At its 50-year mark, Medicare now covers 55 million people, provides insurance to one in six Americans, and accounts for 14 percent of the federal budget and 20 percent of national healthcare expenditures. This snapshot of Medicare-by-the-numbers reveals the program as firmly placed at the nexus of political will, social responsibility, and future sustainability. In our modern political climate, can we muster the will to retain this life-saving program at its current strength? Will impending demographics prove too unwieldy—or be manageable with substantial change?
June 2015 marks the 50th anniversary of Medicare. Since President Lyndon B. Johnson signed the Medicare bill into law in 1965, Medicare has opened doors to healthcare and increased economic security for hundreds of millions of older adults, people with disabilities, and their families. In celebration of this milestone, the American Society on Aging (ASA) is devoting the Summer 2015 issue of its quarterly journal, Generations, to “Medicare at 50 Years.”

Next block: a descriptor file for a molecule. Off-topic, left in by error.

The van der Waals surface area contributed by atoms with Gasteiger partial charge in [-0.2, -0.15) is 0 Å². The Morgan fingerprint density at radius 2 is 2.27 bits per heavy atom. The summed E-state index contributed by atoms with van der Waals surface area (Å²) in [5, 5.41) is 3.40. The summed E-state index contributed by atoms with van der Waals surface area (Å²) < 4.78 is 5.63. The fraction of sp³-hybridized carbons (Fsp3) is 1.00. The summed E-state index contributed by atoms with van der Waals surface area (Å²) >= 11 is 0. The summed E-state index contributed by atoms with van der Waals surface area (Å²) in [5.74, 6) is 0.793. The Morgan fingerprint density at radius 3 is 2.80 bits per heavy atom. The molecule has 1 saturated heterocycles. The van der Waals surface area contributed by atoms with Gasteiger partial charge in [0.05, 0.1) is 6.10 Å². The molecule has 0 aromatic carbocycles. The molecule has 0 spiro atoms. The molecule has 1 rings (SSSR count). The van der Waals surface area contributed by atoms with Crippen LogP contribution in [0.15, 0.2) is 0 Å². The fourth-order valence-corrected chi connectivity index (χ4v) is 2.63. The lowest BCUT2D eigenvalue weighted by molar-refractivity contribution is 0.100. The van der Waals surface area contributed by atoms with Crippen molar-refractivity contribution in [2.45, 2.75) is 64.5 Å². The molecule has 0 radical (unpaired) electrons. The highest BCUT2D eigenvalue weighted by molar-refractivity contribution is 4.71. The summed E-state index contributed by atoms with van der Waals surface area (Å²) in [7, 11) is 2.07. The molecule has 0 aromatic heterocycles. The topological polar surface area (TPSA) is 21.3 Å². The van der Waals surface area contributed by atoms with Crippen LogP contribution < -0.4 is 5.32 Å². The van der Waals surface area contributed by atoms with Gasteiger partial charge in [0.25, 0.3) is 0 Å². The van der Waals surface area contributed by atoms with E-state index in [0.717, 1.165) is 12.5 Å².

My late husband Howard had been a sports publicist. From him I learned that “There is no ‘I’ in team.” But when he became totally disabled as a result of an automobile accident, and I became his caregiver, I found that there was a “U” in team. I was repeatedly told “You are responsible for medications,” and “You have to turn him in bed every two hours,” and “You should quit your job.”
For the past eight years, Southwest Airlines generously has provided air tickets to a number of attendees at the Aging in America Conference. This year, they allocated a large portion of their gift to people attending the ASA Leadership Institute at the Conference. They were awarded tickets based on answers to essay questions posed by ASA. Cick here to learn more about the 2015 Leadership Institute participants.
There is limited space for additional proposals to present at the 2016 Aging in America Conference! Share your ideas, experience and passion!
Submit a proposal.